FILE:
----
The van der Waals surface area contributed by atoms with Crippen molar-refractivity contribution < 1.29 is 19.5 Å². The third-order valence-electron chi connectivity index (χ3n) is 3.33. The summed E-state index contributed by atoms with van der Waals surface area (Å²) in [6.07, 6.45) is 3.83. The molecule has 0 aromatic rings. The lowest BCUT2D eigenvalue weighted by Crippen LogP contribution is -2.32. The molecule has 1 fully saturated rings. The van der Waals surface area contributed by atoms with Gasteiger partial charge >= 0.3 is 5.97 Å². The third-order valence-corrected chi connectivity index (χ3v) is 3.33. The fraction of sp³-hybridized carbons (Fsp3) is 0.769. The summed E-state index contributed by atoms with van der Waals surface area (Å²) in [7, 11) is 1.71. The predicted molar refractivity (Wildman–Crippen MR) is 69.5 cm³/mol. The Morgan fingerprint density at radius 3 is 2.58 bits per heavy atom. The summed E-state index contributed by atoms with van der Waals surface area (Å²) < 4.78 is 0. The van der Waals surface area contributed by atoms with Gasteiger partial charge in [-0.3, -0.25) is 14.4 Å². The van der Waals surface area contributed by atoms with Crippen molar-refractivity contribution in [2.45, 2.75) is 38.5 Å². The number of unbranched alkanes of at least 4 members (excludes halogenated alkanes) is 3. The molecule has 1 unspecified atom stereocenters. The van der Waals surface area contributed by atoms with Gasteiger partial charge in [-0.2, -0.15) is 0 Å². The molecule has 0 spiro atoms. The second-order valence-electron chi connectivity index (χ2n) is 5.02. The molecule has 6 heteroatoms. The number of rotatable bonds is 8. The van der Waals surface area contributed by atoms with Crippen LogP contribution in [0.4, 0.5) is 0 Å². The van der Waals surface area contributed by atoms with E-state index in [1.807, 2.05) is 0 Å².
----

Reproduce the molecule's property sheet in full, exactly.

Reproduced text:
The van der Waals surface area contributed by atoms with Crippen molar-refractivity contribution < 1.29 is 19.5 Å². The third-order valence-electron chi connectivity index (χ3n) is 3.33. The summed E-state index contributed by atoms with van der Waals surface area (Å²) in [6.07, 6.45) is 3.83. The molecule has 0 aromatic rings. The lowest BCUT2D eigenvalue weighted by Crippen LogP contribution is -2.32. The molecule has 1 fully saturated rings. The van der Waals surface area contributed by atoms with Gasteiger partial charge >= 0.3 is 5.97 Å². The third-order valence-corrected chi connectivity index (χ3v) is 3.33. The fraction of sp³-hybridized carbons (Fsp3) is 0.769. The summed E-state index contributed by atoms with van der Waals surface area (Å²) in [7, 11) is 1.71. The predicted molar refractivity (Wildman–Crippen MR) is 69.5 cm³/mol. The Morgan fingerprint density at radius 3 is 2.58 bits per heavy atom. The summed E-state index contributed by atoms with van der Waals surface area (Å²) < 4.78 is 0. The van der Waals surface area contributed by atoms with Gasteiger partial charge in [-0.3, -0.25) is 14.4 Å². The van der Waals surface area contributed by atoms with Crippen molar-refractivity contribution in [2.45, 2.75) is 38.5 Å². The number of unbranched alkanes of at least 4 members (excludes halogenated alkanes) is 3. The molecule has 1 unspecified atom stereocenters. The van der Waals surface area contributed by atoms with Gasteiger partial charge in [-0.2, -0.15) is 0 Å². The molecule has 0 spiro atoms. The second-order valence-electron chi connectivity index (χ2n) is 5.02. The molecule has 6 heteroatoms. The number of rotatable bonds is 8. The van der Waals surface area contributed by atoms with Crippen LogP contribution in [0.4, 0.5) is 0 Å². The van der Waals surface area contributed by atoms with E-state index in [1.807, 2.05) is 0 Å².